With a wide variety of media offering information to us from everywhere and at all angles, charging for the pleasure of reading your digital publication has come to a crossroads.
You can choose to continue to distribute your valuable content for no charge, and capitalize on advertising revenue by target-minded advertisers, who are looking to reach your digital publication’s captured audience, or you can set up a paywall and charge for information that enables the success of your publishing business.
Choosing the right paywall is not always easy, but if you do your research, and you know about your potential readers, you can get it right. Extracted from Gabe Weisert article in Zuora Academy, let’s take a look at three basic paywalls you can implement for your digital publication.
1. Hard Paywalls
A hard paywall typically only displays an article title and a few introductory paragraphs before prompting the reader to pay. They’re more common among professional and financial titles.
The introduction of a hard paywall results in a dramatic and immediate loss of digital audience, but over time it can cultivate a dedicated readership. The Times of London lost over 90% of its audience after the debut of its paywall, but it now generates over $60 million a year of previously nonexistent revenue.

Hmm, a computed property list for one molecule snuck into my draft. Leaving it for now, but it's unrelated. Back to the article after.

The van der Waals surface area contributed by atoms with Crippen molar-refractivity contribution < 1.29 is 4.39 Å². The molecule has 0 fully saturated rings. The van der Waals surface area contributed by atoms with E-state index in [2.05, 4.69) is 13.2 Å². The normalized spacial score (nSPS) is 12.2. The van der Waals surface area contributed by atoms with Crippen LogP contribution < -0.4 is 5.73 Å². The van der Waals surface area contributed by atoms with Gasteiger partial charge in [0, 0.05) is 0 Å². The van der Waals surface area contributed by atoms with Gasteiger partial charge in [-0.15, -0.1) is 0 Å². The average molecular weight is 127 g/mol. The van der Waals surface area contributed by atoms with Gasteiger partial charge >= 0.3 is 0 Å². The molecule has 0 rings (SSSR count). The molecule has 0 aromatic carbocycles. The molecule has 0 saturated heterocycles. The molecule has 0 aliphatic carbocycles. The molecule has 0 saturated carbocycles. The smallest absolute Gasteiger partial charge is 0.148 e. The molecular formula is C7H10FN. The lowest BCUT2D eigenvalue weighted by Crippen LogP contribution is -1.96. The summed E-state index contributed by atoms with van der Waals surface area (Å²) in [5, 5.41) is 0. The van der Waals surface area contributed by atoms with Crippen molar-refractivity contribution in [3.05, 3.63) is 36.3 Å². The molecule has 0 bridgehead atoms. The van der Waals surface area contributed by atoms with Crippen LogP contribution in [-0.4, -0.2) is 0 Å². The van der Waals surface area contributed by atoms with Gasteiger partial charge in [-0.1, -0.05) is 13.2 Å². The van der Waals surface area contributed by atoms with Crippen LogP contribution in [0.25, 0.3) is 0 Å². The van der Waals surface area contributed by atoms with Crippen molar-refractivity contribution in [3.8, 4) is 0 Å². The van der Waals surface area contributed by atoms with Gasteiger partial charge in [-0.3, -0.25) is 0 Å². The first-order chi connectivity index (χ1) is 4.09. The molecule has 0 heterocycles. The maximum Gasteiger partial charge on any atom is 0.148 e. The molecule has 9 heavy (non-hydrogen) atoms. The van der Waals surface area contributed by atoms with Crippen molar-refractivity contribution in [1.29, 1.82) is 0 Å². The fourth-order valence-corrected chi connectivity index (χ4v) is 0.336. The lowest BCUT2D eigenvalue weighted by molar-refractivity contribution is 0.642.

The Wall Street Journal’s version of a hard paywall includes a range of selected free articles – it launched in 1997 and now has roughly 900,000 subscribers.
2. Metered Access
Currently the most popular subscription platform, the metered access paywall was pioneered by the Financial Times and later successfully adopted by the New York Times and hundreds of newspapers around the world. It allows a certain number of free articles per month, after which the “velvet rope” subscription prompt is lowered.
For the metered paywalls, determining the right paid content threshhold is very important. Publishers have to make two core decisions: how many stories to give away, and what to charge afterwards. Typically this is done through A/B testing over the course of several months.
Metering can also be attractive for out-of-market audiences: a newspaper could charge its domestic base but offer its content free to international audiences to help develop a global audience.
Hard and metered paywalls are a good option for high-volume sites with traffic in the millions, but a poor option for more low-traffic, niche-specific or regional titles. Publications that are targeting a smaller audience should adopt consider a “reverse paywall,” or freemium model that divides free and paid access by type of content, not number of visits.
Read full article on Zuora Academy.
Digital publications give readers an enhanced online content experience. This shake-up has already reached publishers’ doors. And it’s high time for you to learn more about the new opportunities brought in by the proliferation of mobile and tablet devices. You don’t have to crawl your way alone, Realview can help!